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rkatic replied Aug 27, 2010

@jerone: I suppose you are thinking about Node.prototype and not Element.prototype, because only element nodes eventually inherits Element.prototype.
Also, that prototype chain is neither an de-facto standard (IE), neither a part of ecma spec.
To test if an object is a node, you can do obj.nodeType. Doing that in $.type (returning "node") would only make $.type less solid.

@jerone

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jerone replied Aug 27, 2010

@rkatic, both Element.prototype and HTMLElement.prototype are being just by multiple browsers. There's however very small amount of documentation and it's not much used around scripts. I can't say which browsers and up to how low the version they support. I do however find Element, HTMLElement or even Node a better definition than the overall used Object (as everything is in a way a Object). Just my opinion, have fun.

@GarrettS

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GarrettS replied Aug 27, 2010

First, you need a case that crashes Safari 2. Next, you need to find a workaround to that.

Try following the steps to reproduce the crash. I've outlined those above. You need to do two things before triggering the crash: 1) add a text node to that pre and then call 2) remove child. I believe that the typeof operator won't stop the crash at all. Again, this should be useless trivia; just don't put the code in a position where it needs to discern between window objects and NodeList objects.

I'm having trouble seeing how you got "sorry you did not participate in the discussion on comp.lang.javascript" as being snarky. Then again, I don't have that text verbatim, so there's a chance that there was a way to interpret it differently. We'll never know because you deleted it.

As for the censorship, if you've been reading my tweets and posts on comp.lang.javascript, you should have a fairly good idea of how strongly I feel on that.

@cowboy

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cowboy replied Aug 27, 2010

I thought jQuery only claimed to support Safari 3.0+, does this really matter? (via http://jquery.com/)

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jeresig replied Aug 27, 2010

@cowboy: A browser crash (even if it's not a browser that we support) is always a serious concern.

@GarrettS: I've been having a hard time replicating an actual crasher. The only active demo that I've found that actually crashes the browser is this MooTools one: http://tripledoubleyou.subtlegradient.com/Examples/mootools%20safari2%20crasher.html - but reducing it any further doesn't seem to yield the same result and the crash only seems to happen randomly. Either way - as you've mentioned using 'in' seems to avoid the problem entirely, and since it's shorter than the existing code that we were using, it makes sense to switch. I know that when we looked at this problem previously (a couple years back) and added in that typeof check it did solve the problem and we haven't had any complaints since.

Unfortunately I don't really have time to follow Twitter and don't have any interest in ever visiting CLJ so I'll just have to assume that you're not in favor. This repository and thread are all about the technical discussion of the commits going to jQuery. I've removed off-topic or glib comments before and will continue to do so to keep the discussions on track and useful for the jQuery team.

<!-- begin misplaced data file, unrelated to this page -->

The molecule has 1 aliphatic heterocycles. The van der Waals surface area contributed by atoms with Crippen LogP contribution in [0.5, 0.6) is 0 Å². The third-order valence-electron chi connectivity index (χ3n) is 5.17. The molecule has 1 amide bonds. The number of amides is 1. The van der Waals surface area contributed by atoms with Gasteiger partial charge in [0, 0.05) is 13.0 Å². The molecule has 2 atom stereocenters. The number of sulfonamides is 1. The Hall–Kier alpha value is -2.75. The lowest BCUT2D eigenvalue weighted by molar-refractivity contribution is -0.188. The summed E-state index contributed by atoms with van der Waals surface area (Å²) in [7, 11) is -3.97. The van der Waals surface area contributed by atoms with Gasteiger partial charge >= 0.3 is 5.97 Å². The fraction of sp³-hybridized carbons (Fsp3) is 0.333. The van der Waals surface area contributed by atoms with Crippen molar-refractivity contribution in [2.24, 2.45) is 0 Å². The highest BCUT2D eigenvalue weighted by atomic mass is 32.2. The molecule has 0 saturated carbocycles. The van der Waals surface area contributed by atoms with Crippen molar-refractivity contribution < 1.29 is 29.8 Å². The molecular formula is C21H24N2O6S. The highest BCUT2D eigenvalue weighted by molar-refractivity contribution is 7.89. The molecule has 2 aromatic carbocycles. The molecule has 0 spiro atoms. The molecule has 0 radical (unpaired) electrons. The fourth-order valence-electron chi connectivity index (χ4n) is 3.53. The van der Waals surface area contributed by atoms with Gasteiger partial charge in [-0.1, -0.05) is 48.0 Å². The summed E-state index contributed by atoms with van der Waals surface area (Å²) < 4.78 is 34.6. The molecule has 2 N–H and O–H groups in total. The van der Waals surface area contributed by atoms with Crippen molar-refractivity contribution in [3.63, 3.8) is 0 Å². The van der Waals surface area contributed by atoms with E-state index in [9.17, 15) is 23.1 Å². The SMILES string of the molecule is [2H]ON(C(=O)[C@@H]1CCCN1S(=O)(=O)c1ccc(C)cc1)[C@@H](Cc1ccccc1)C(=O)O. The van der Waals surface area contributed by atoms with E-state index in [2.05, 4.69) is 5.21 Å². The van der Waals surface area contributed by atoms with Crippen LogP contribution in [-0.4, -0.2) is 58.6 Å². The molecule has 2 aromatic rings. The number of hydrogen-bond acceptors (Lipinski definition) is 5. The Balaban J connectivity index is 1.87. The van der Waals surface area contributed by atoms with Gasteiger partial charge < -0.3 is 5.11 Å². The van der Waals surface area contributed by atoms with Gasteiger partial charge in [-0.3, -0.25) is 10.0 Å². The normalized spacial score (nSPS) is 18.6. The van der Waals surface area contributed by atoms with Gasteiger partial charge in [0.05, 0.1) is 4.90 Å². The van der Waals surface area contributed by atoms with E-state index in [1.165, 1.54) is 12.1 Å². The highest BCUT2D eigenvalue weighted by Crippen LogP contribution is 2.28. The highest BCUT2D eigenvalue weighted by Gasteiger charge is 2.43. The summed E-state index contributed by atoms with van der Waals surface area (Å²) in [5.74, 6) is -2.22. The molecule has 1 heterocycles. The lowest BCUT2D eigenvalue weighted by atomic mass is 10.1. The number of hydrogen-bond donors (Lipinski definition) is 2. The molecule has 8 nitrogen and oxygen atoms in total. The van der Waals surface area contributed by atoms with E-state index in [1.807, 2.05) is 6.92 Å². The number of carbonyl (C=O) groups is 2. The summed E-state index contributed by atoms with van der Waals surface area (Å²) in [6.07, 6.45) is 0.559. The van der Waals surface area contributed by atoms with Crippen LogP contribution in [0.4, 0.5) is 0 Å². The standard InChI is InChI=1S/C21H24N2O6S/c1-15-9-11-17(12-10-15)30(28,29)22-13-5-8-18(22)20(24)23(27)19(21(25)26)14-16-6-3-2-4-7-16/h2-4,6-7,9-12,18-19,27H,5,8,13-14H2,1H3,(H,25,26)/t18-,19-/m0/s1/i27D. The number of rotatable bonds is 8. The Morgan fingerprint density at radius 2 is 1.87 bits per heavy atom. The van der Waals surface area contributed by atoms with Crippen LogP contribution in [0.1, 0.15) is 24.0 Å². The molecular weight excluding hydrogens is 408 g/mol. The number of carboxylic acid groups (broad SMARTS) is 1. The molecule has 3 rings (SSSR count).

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jdalton replied Aug 27, 2010

For some more info on the crash and a possible test here is Prototype's patch from 07 that deals with this bug:
http://github.com/sstephenson/prototype/commit/a6984e

And a patch from Kangax's fork that shows the in operator use:
http://github.com/kangax/prototype/commit/1a375

@jeresig

Unfortunately I don't really have time to follow Twitter and don't have any interest in ever visiting CLJ so I'll just have to assume that you're not in favor.

Kangax posts to c.l.j. and I am guessing you would treat him better. I mean Garrett is taking his time to help here after all (instead of bashing you on the c.l.j.) and you seem more than willing to take his advice. Just saying.

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rkatic replied Aug 27, 2010

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curiousdannii replied Aug 28, 2010

On running the tests repeatedly in Firefox 3.6.8 on Linux x86.64 non-native is frequently the better option, with the native being 30% slower.

But sometimes native is faster by 30%, and the other times they're almost equal... there's never any difference other than 0% or 30%. Timer problem?

@GarrettS

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GarrettS replied Aug 28, 2010

"I've been having a hard time replicating an actual crasher. " Did you follow the instructions I provided? Forget a bout Moo Tools and write a simple example. You're almost there with your own example, just give the PRE a text node child and then remove it from the dom using pre.parentNode.removeChild(pre). Next, get pre.childNodes and then I believe that should crash Safari 2.

But above all, you should not ever need to answer the question: Is this object a NodeList or a window?

On the flip side, all of this information has been posted on c.l.js. much of it by myself, Cornford, and kangax, so the rehashing could have been easily avoided by not shunning c.l.js.

I've started a new thread there "Mistakes, Criticism, and Flames".